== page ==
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Contenders for Superior Court Judge seat and DA show fangs

 

Judicial candidates square off at Tea Party forum

 

 

See complete coverage of this event in our print edition now on sale or in our e-edition( three day passes for $1)

 


 

Above, candidates for chief magistrate: Allen Wigington, LaSandra Cooley and Dale Quinton.

 


 

Candidates for judicial positions were featured at a local Tea Party meeting Tuesday at Chattahoochee Technical College in Jasper.

The evening included candidates for probate judge, chief magistrate, and clerk of court in Pickens County.

Also on the agenda were persons representing candidates vying for the district attorney position, the prosecutor for Pickens, Gilmer and Fannin counties in the Appalachian Judicial Circuit. All district attorney candidates were participating at a similar forum in Gilmer County and sent representatives to the Jasper forum.

Both candidates for a superior court judgeship for the Appalachian Judicial Circuit made remarks as well.

While contenders for county offices were cordial, representatives for challengers to incumbent District Attorney Joe Hendricks hit hard.

Ed Marger, Jasper attorney representing challenger B. Alison Sosebee, said Hendricks has let the power of his office go to his head. Marger indicated he judged Hendricks to be the worst DA he has seen in his more than 50 years practicing law.

 

Lynn Doss, representing her husband, challenger Harry Doss, was also critical of Hendricks.

Hendricks was represented by his wife Kaye, who stuck to prepared remarks about her husband’s qualifications without responding to attacks.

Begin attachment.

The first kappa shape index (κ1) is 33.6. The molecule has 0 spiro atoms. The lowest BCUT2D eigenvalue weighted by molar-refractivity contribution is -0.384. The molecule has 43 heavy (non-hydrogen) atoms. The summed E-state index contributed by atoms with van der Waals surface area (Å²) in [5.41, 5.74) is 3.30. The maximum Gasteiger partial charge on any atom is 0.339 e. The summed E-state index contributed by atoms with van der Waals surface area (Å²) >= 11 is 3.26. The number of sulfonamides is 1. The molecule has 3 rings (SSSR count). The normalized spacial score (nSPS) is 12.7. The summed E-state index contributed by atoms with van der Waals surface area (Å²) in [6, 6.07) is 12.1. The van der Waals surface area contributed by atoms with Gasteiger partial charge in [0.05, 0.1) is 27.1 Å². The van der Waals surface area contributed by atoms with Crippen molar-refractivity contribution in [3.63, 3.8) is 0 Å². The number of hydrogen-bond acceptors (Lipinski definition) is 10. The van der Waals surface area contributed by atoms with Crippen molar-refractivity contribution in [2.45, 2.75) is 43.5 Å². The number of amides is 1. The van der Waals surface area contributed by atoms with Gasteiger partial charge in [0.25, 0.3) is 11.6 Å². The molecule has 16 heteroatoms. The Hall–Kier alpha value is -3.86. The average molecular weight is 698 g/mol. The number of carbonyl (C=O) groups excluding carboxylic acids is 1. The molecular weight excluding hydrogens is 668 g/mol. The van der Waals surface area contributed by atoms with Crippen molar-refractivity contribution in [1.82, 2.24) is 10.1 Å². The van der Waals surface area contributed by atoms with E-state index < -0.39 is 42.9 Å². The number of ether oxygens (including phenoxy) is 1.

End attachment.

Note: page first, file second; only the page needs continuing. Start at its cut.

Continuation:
Candidates for the one superior court judge seat up for election at this cycle also bared fangs in their remarks.

Candidate Robert “Bob” Sneed said he was running for the superior court judge seat because the Appalachian Circuit is broken. According to Sneed, the local courts are failing to operate efficiently and carry out justice with tremendous backlogs of cases that put children at risk.

Incumbent Judge Roger Bradley countered that Sneed was recruited by a special interest to move to this circuit and enter the race, even though he has never practiced here and could have no firsthand knowledge of how this circuit operates.

Bradley also responded to his challenger by waving a manila envelope to the crowd which he said contained more than $30,000 in property liens against Sneed for unpaid fees to a gated community.

See more from the battling judge contenders and hear from all the local candidates in next week’s complete coverage in the print edition.

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